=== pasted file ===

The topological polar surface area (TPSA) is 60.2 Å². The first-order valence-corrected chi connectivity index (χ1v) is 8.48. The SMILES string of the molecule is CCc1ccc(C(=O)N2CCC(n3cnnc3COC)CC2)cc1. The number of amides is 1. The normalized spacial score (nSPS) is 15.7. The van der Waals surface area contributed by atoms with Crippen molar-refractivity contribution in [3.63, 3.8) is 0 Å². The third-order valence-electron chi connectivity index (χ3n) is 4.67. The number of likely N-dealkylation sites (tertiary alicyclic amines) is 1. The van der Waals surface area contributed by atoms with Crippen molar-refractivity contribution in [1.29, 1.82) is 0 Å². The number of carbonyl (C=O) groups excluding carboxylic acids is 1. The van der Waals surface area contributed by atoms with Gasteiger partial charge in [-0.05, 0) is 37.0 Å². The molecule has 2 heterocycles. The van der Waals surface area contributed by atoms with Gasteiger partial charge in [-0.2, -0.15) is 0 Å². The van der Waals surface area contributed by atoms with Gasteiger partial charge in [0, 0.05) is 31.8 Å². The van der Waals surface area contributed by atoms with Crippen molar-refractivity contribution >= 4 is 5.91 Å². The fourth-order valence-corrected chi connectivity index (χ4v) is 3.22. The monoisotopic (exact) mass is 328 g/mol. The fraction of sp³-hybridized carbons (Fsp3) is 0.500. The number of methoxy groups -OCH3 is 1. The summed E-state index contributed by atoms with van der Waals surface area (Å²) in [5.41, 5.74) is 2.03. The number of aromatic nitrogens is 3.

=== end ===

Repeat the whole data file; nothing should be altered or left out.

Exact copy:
The topological polar surface area (TPSA) is 60.2 Å². The first-order valence-corrected chi connectivity index (χ1v) is 8.48. The SMILES string of the molecule is CCc1ccc(C(=O)N2CCC(n3cnnc3COC)CC2)cc1. The number of amides is 1. The normalized spacial score (nSPS) is 15.7. The van der Waals surface area contributed by atoms with Crippen molar-refractivity contribution in [3.63, 3.8) is 0 Å². The third-order valence-electron chi connectivity index (χ3n) is 4.67. The number of likely N-dealkylation sites (tertiary alicyclic amines) is 1. The van der Waals surface area contributed by atoms with Crippen molar-refractivity contribution in [1.29, 1.82) is 0 Å². The number of carbonyl (C=O) groups excluding carboxylic acids is 1. The van der Waals surface area contributed by atoms with Gasteiger partial charge in [-0.05, 0) is 37.0 Å². The molecule has 2 heterocycles. The van der Waals surface area contributed by atoms with Gasteiger partial charge in [-0.2, -0.15) is 0 Å². The van der Waals surface area contributed by atoms with Gasteiger partial charge in [0, 0.05) is 31.8 Å². The van der Waals surface area contributed by atoms with Crippen molar-refractivity contribution >= 4 is 5.91 Å². The fourth-order valence-corrected chi connectivity index (χ4v) is 3.22. The monoisotopic (exact) mass is 328 g/mol. The fraction of sp³-hybridized carbons (Fsp3) is 0.500. The number of methoxy groups -OCH3 is 1. The summed E-state index contributed by atoms with van der Waals surface area (Å²) in [5.41, 5.74) is 2.03. The number of aromatic nitrogens is 3.